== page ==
• Habits that align with the shared expectations of the tribe are attractive; habits that go against the grain of shared expectation are unattractive
      • So join a group, where your desired behavior is the normal behavior of the group
    • “In many ways, asking people to change their habits, is asking them to change their tribe’
    • A cool thought
      • Perhaps soon we’ll incorporate AR into Facebook groups so you can throw on a pair of glasses, and then suddenly you’ll be in the same room as 10 other people trying to build the same habit as you
  • Make the Response Easy (or difficult to break a bad habit)
    • Many of our behaviors are just about convenience
    • The average adult checks their phone >150 times each day
      • So James, every day, leaves his phone in a different room from his home office, so it’s not next to him while he’s working
      • “So many of the behaviors, and technologies, are so frictionless and convenient, that we find ourselves doing them with just an inkling of desire – we don’t actually really want them, but they’re so easy, we’ll fill space with them”
    • Create a setup where it’s easy to do the things that pay off in the long run
      • Reduce the tension wherever you can
      • Don’t “rise and grind”/hustle/grind etc. – Instead, just remove the things in your of getting your work done – Make it easy
    • Prime your environment to make the default action easier
    • You can also take actions now, that pay off in the future
      • Say you’re trying to build a better sleep habit, do these 1 time actions that will make it easier to get better sleep for the rest of your life
        • Buy earplugs – Tim Ferriss recommends these
        • Get a sleep mask – Tim Ferriss recommends this one
        • Find the right mattress
        • Buy a Chilipad
        • Cover all LEDs in the room
        • Get an outlet timer (plug your internet router into it, and set it for your bedtime every night)
    • Scale a habit down
      • Whatever habit you’re trying to build, scale it down to the first 2 minutes
        • If you want to go to the gym more – go to the gym, but stay for only 5 minutes
        • If you want to start flossing – start by flossing only 1 tooth
        • If you want to read for an hour a day – start by reading for 5 minutes a day
      • “A habit has to be established, before it can be improved”
        • “You have to standardize, before you optimize”
        • Make it as easy as possible to get started
      • Optimize the starting line, not the finish line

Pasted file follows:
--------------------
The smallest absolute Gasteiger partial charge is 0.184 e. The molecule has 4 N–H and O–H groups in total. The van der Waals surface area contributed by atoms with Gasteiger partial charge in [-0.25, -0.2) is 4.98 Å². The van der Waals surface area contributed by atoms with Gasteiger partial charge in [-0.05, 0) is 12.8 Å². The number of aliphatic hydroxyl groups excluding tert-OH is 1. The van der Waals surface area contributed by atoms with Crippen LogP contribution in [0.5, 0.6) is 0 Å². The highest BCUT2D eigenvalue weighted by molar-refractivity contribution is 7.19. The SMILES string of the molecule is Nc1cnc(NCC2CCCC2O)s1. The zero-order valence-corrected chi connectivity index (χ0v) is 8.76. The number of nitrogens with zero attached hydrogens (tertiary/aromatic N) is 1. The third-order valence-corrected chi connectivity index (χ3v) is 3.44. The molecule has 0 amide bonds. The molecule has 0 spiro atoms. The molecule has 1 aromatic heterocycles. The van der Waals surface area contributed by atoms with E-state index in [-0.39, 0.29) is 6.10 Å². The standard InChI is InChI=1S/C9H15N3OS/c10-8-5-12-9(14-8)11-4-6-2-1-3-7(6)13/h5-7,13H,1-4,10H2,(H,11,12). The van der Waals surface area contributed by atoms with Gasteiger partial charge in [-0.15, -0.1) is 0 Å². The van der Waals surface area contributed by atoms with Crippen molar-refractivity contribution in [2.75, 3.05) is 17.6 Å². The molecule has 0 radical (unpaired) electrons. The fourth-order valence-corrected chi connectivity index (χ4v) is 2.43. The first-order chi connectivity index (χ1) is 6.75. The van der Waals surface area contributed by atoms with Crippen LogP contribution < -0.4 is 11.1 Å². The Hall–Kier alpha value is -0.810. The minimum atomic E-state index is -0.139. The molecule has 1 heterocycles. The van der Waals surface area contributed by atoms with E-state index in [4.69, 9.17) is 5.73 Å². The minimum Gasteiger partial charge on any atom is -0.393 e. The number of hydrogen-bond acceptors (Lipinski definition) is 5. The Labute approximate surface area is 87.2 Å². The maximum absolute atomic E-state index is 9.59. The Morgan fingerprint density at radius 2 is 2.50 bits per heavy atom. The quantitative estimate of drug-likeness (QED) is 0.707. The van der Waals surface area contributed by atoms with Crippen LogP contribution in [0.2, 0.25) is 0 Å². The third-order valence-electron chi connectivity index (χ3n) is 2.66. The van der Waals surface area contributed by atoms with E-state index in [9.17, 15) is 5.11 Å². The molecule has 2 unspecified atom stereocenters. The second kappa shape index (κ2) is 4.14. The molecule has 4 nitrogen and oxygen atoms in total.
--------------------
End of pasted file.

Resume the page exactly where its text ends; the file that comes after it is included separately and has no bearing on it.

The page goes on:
• People tend to overestimate what can be done in a day, but underestimate what can be done in 6 months
  • Make the Reward Satisfying (or unsatisfying when trying to break a bad habit)
    • Make it immediately satisfying
      • “Behaviors that are immediately rewarded get repeated. Behaviors that are immediately punished get avoided.” – James calls this The Cardinal Rule of Behavior Changes
    • The ultimate manifestation of this, is the reinforcement of your desired identity
    • To build good habits, it’s really important to find a way to feel good/successful, as soon as you finish
More on Behavior Changes
  • The most effective place to break a bad habit, is at the 1st (make the cue invisible) and 3rd laws (make the response difficult)
    • Make it invisible
      • To avoid eating sweets – make sure they’re not in the house
      • If you want to spend less money on electronics – don’t follow tech blogs
      • If you want to lose weight – don’t follow food bloggers on Instagram
    • Make it difficult 
      • If you can increase the friction enough, you won’t follow through
  • For building a good habit, all 4 laws are effective, but law 4 (make it satisfying) is probably most important
    • “If you have some kind of immediate positive feedback, then you have a reason to repeat it”
    • Finding small ways to feel satisfied in the moment, gives you a way to repeat the habit in the future
Habits and Momentum
  • “Missing once is a mistake. Missing twice is the start of a new habit.”
    • If you’re following a diet, but slip up on Saturday – don’t slip up again on Sunday
    • Never miss twice
Goals
  • “Goals are useful for setting a sense of direction, but once you know what direction you’re moving in, put the goal on the shelf. Instead, focus on the system, process, and habits.”
  • “Goals are necessary, but not sufficient”
  • A big problems with goals
    • The winners and losers in a particular domain, often have the same goals
      • If they all have the same goals, then by definition, the goal can’t be the thing that makes the difference
  • All we see on social media is the outcome/highlights – not the process
What can we takeaway from all this?
  • The Mindset Shift
    • Find a way to get 1% better every day
      • Habits on a daily basis, are easy to over look
      • But habits compound over time – the full impact of the 1% improvements is seen over years, not days
  • Apply the 2 minute rule
    • Think about whatever habit you’re trying to build, and scale it down to just the first 2 minutes of the behavior, the thing you can do to initiate it
    • “Even when you know you should start small, it’s still really easy to start to big”
Random
  • “In a sense, every article I’ve every written, and this book, is just a reminder to myself”
    • “We write the book we need ourselves”
  • Check out the documentary Free Solo
  • If you want to wake up earlier….
    • Create an automated tweet every day that goes out at the time you want to wake up saying – “I’ll Venmo the first 5 people who respond to this tweet”
    • You better wake up and delete it…
  • Check out an article James wrote – Why Facts Don’t Change Our Minds
  • You don’t have to be an athlete to have a coach
    • Find someone who’s where you want to be, and have them critique what you’re up to
    • This is a really powerful way, to assess your habits from a third person POV
  • Ask yourself – “Where’s an area, where I can handle the pain of the work better than the people around me”
    • The area where you are more well equipped to suffer, is the work you were made to do